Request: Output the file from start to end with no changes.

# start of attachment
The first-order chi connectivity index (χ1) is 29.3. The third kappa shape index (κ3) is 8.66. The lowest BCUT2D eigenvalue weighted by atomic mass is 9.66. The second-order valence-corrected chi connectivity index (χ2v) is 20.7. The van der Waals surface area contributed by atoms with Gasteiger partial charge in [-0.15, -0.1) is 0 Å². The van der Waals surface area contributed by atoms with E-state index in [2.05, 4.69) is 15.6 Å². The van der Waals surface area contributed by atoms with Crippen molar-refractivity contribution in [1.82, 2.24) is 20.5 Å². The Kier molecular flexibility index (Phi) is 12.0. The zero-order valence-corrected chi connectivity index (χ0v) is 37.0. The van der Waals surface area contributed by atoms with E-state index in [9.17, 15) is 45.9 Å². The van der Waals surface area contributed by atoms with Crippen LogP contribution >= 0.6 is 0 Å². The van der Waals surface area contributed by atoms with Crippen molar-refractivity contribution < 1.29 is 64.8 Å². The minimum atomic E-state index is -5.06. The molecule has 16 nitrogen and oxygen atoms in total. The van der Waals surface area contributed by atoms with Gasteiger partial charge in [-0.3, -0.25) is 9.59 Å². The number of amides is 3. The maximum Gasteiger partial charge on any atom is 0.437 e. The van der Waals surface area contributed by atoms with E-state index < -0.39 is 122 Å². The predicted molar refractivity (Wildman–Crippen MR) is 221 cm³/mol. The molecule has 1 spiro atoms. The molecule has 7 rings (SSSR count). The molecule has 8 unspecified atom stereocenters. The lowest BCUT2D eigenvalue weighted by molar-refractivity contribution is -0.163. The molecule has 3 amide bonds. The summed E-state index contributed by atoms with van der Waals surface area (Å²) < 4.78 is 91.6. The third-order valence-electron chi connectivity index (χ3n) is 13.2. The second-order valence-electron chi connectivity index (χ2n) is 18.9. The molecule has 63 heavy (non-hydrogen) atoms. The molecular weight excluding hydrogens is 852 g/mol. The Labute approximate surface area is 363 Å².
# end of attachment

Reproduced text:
The first-order chi connectivity index (χ1) is 29.3. The third kappa shape index (κ3) is 8.66. The lowest BCUT2D eigenvalue weighted by atomic mass is 9.66. The second-order valence-corrected chi connectivity index (χ2v) is 20.7. The van der Waals surface area contributed by atoms with Gasteiger partial charge in [-0.15, -0.1) is 0 Å². The van der Waals surface area contributed by atoms with E-state index in [2.05, 4.69) is 15.6 Å². The van der Waals surface area contributed by atoms with Crippen molar-refractivity contribution in [1.82, 2.24) is 20.5 Å². The Kier molecular flexibility index (Phi) is 12.0. The zero-order valence-corrected chi connectivity index (χ0v) is 37.0. The van der Waals surface area contributed by atoms with E-state index in [9.17, 15) is 45.9 Å². The van der Waals surface area contributed by atoms with Crippen LogP contribution >= 0.6 is 0 Å². The van der Waals surface area contributed by atoms with Crippen molar-refractivity contribution < 1.29 is 64.8 Å². The minimum atomic E-state index is -5.06. The molecule has 16 nitrogen and oxygen atoms in total. The van der Waals surface area contributed by atoms with Gasteiger partial charge in [-0.3, -0.25) is 9.59 Å². The number of amides is 3. The maximum Gasteiger partial charge on any atom is 0.437 e. The van der Waals surface area contributed by atoms with E-state index < -0.39 is 122 Å². The predicted molar refractivity (Wildman–Crippen MR) is 221 cm³/mol. The molecule has 1 spiro atoms. The molecule has 7 rings (SSSR count). The molecule has 8 unspecified atom stereocenters. The lowest BCUT2D eigenvalue weighted by molar-refractivity contribution is -0.163. The molecule has 3 amide bonds. The summed E-state index contributed by atoms with van der Waals surface area (Å²) < 4.78 is 91.6. The third-order valence-electron chi connectivity index (χ3n) is 13.2. The second-order valence-electron chi connectivity index (χ2n) is 18.9. The molecule has 63 heavy (non-hydrogen) atoms. The molecular weight excluding hydrogens is 852 g/mol. The Labute approximate surface area is 363 Å².